In mid-February the Government of Maharashtra announced that it would return, to farmers, land that had been marked for inclusion in a project that was to stretch over 35,000 acres.
Within days the promoters of this project, Reliance Industries and Jai Corporation, announced that they would go ahead with the project on the 4,500 acres already in their possession.
At the same time, groups of farmers declared that they would intensify their opposition to seven other SEZs that are reportedly being planned on fertile lands in Mahatrashtra.
Here is yet another stand-off which seems like a conflict between competing interest groups.
In the case of Vedanta and Posco, in Orissa, it is environment and tribals vs. industry and growth.
In Raigad and at other SEZ locations it is farmers vs. an enclosure of special industrial infrastructure.
What is really at stake is the future of the local economy and its place in the larger picture.
Oddly enough this dimension tends to remain out of focus in the larger dispute over growth vs. social and environmental disruption.
This is partly because much of the political mobilisation at the grass-roots seems to have an 'anti' agenda - such as against forced land acquisition, or against damage to water sources or against loss of livelihoods.
At least this is how it appears in most media reports.
Yet underlying this unrest are deep anxieties about the status of the local economy and the need to infuse it with more dynamism.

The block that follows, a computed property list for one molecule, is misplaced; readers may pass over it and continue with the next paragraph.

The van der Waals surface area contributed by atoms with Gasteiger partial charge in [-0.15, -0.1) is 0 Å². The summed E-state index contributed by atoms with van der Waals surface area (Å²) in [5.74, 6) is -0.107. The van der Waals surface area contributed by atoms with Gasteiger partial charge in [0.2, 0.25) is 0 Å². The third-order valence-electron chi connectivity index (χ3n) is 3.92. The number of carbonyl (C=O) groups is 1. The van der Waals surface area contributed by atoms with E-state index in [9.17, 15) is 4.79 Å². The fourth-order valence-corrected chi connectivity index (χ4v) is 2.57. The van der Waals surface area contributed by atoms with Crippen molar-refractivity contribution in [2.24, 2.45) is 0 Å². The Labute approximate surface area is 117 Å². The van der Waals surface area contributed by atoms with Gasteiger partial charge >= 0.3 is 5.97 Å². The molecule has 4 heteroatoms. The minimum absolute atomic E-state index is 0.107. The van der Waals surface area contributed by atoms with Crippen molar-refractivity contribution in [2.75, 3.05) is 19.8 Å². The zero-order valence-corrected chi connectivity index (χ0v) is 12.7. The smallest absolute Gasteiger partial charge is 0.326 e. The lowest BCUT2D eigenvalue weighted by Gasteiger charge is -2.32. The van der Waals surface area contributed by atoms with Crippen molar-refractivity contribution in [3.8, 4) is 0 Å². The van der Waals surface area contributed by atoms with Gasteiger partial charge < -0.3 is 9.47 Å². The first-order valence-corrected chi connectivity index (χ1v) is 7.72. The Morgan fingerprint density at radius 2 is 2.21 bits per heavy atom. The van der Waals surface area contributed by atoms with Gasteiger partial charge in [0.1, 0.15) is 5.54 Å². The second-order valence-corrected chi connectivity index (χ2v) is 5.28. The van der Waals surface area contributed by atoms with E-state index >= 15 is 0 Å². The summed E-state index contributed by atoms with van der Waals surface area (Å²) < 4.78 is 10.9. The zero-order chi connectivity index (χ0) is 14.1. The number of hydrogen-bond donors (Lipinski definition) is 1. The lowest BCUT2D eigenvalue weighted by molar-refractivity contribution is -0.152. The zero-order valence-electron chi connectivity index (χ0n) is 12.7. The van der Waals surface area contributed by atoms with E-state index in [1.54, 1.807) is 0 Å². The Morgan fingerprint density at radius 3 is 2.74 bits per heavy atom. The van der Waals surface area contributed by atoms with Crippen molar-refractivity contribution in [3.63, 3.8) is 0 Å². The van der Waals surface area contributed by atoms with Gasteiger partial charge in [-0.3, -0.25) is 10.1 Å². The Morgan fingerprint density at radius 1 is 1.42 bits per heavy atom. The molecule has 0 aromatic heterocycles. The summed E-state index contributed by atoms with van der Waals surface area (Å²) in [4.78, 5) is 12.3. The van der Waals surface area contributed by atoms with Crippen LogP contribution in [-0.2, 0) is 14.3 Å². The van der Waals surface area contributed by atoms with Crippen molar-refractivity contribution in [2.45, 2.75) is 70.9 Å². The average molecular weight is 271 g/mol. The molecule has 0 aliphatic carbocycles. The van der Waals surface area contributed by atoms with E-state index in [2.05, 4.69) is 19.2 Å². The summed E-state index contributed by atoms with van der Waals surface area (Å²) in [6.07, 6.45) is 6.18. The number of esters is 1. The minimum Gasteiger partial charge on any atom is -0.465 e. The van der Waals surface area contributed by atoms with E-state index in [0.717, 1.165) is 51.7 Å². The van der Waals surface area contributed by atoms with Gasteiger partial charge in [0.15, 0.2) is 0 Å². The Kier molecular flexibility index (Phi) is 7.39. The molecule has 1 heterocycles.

Since the opposition to SEZs has partly been organised by the Forum Against Globalization it has at times been portrayed as being somewhat parochial and out of step with global economic realities.
Not at all, says Ulka Mahajan convener of the Forum Against Globalization: "What we seek is not an isolating localisation but being connected more fruitfully with the national economy."
In essence this is a wish to see the local economy interact with the national and international economy from a position of strength instead of subservience and dependence.
This aspiration has been diversely expressed both within India and in other parts of the world.
Hundreds of NGOs have worked for panchayat level planning to ensure optimum use of local resources and generation of village crafts and other forms of livelihood generation.
Clearly this is not enough since most such activities have remained limited to a small geographical area and relatively small numbers of people, in relation to the millions who need full employment.
Then there are over-arching efforts in the NGO sector such as the Livelihood Freedom Campaign mobilised by the Centre for Civil Society.
Activities of this campaign include lobbying, at the level of central and state governments, in favour of street vendors and other micro entrepreneurs.
A petition drafted by this campaign asks for: a) removal of all licenses and restrictions on entry-level professions; b) respect the property rights of street entrepreneurs to their means of livelihood and merchandise and c) decentralise the management of public space by creating ward-level governing committees.